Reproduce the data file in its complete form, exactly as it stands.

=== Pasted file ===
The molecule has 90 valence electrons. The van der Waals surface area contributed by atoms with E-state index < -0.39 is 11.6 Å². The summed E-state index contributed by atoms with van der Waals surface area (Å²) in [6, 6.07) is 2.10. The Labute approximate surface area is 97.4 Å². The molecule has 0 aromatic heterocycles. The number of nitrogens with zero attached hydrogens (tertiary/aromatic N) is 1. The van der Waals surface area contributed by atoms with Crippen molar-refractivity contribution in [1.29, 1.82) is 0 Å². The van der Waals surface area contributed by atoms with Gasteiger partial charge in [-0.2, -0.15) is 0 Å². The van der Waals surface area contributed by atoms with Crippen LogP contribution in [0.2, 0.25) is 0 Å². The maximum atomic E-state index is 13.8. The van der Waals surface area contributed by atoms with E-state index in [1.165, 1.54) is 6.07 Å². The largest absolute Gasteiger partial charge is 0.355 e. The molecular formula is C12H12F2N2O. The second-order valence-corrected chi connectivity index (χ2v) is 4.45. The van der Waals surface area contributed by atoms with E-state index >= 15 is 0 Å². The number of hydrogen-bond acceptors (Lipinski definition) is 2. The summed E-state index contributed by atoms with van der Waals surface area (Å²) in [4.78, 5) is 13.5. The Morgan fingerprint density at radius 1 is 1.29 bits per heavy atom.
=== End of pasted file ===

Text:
The molecule has 90 valence electrons. The van der Waals surface area contributed by atoms with E-state index < -0.39 is 11.6 Å². The summed E-state index contributed by atoms with van der Waals surface area (Å²) in [6, 6.07) is 2.10. The Labute approximate surface area is 97.4 Å². The molecule has 0 aromatic heterocycles. The number of nitrogens with zero attached hydrogens (tertiary/aromatic N) is 1. The van der Waals surface area contributed by atoms with Crippen molar-refractivity contribution in [1.29, 1.82) is 0 Å². The van der Waals surface area contributed by atoms with Gasteiger partial charge in [-0.2, -0.15) is 0 Å². The van der Waals surface area contributed by atoms with Crippen LogP contribution in [0.2, 0.25) is 0 Å². The maximum atomic E-state index is 13.8. The van der Waals surface area contributed by atoms with E-state index in [1.165, 1.54) is 6.07 Å². The largest absolute Gasteiger partial charge is 0.355 e. The molecular formula is C12H12F2N2O. The second-order valence-corrected chi connectivity index (χ2v) is 4.45. The van der Waals surface area contributed by atoms with E-state index >= 15 is 0 Å². The number of hydrogen-bond acceptors (Lipinski definition) is 2. The summed E-state index contributed by atoms with van der Waals surface area (Å²) in [4.78, 5) is 13.5. The Morgan fingerprint density at radius 1 is 1.29 bits per heavy atom.